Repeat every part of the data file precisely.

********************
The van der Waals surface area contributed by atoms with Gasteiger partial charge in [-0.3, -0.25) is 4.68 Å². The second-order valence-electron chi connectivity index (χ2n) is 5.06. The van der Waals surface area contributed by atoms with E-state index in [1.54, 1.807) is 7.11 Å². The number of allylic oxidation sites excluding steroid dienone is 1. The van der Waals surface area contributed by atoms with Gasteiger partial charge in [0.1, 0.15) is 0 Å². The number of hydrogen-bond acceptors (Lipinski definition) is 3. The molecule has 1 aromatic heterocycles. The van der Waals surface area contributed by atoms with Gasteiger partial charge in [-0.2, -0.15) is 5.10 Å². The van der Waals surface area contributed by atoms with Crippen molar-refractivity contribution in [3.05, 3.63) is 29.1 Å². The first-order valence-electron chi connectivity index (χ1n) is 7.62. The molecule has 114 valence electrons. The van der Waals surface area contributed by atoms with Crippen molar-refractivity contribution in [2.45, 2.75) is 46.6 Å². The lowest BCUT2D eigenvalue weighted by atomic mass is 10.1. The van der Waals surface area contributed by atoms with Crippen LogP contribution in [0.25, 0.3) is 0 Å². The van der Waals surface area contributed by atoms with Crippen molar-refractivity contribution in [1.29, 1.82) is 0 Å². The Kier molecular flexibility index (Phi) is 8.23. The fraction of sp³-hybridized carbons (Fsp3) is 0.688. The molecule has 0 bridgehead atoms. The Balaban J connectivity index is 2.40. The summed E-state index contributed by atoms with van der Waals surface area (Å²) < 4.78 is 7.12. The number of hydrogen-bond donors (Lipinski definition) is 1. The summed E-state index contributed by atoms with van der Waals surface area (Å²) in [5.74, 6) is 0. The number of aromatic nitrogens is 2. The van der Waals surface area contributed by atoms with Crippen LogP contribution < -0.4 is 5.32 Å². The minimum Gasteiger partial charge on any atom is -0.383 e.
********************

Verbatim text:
The van der Waals surface area contributed by atoms with Gasteiger partial charge in [-0.3, -0.25) is 4.68 Å². The second-order valence-electron chi connectivity index (χ2n) is 5.06. The van der Waals surface area contributed by atoms with E-state index in [1.54, 1.807) is 7.11 Å². The number of allylic oxidation sites excluding steroid dienone is 1. The van der Waals surface area contributed by atoms with Gasteiger partial charge in [0.1, 0.15) is 0 Å². The number of hydrogen-bond acceptors (Lipinski definition) is 3. The molecule has 1 aromatic heterocycles. The van der Waals surface area contributed by atoms with Gasteiger partial charge in [-0.2, -0.15) is 5.10 Å². The van der Waals surface area contributed by atoms with Crippen molar-refractivity contribution in [3.05, 3.63) is 29.1 Å². The first-order valence-electron chi connectivity index (χ1n) is 7.62. The molecule has 114 valence electrons. The van der Waals surface area contributed by atoms with Crippen molar-refractivity contribution in [2.45, 2.75) is 46.6 Å². The lowest BCUT2D eigenvalue weighted by atomic mass is 10.1. The van der Waals surface area contributed by atoms with Crippen LogP contribution in [0.25, 0.3) is 0 Å². The van der Waals surface area contributed by atoms with Crippen molar-refractivity contribution in [1.29, 1.82) is 0 Å². The Kier molecular flexibility index (Phi) is 8.23. The fraction of sp³-hybridized carbons (Fsp3) is 0.688. The molecule has 0 bridgehead atoms. The Balaban J connectivity index is 2.40. The summed E-state index contributed by atoms with van der Waals surface area (Å²) < 4.78 is 7.12. The number of hydrogen-bond donors (Lipinski definition) is 1. The summed E-state index contributed by atoms with van der Waals surface area (Å²) in [5.74, 6) is 0. The number of aromatic nitrogens is 2. The van der Waals surface area contributed by atoms with Crippen LogP contribution < -0.4 is 5.32 Å². The minimum Gasteiger partial charge on any atom is -0.383 e.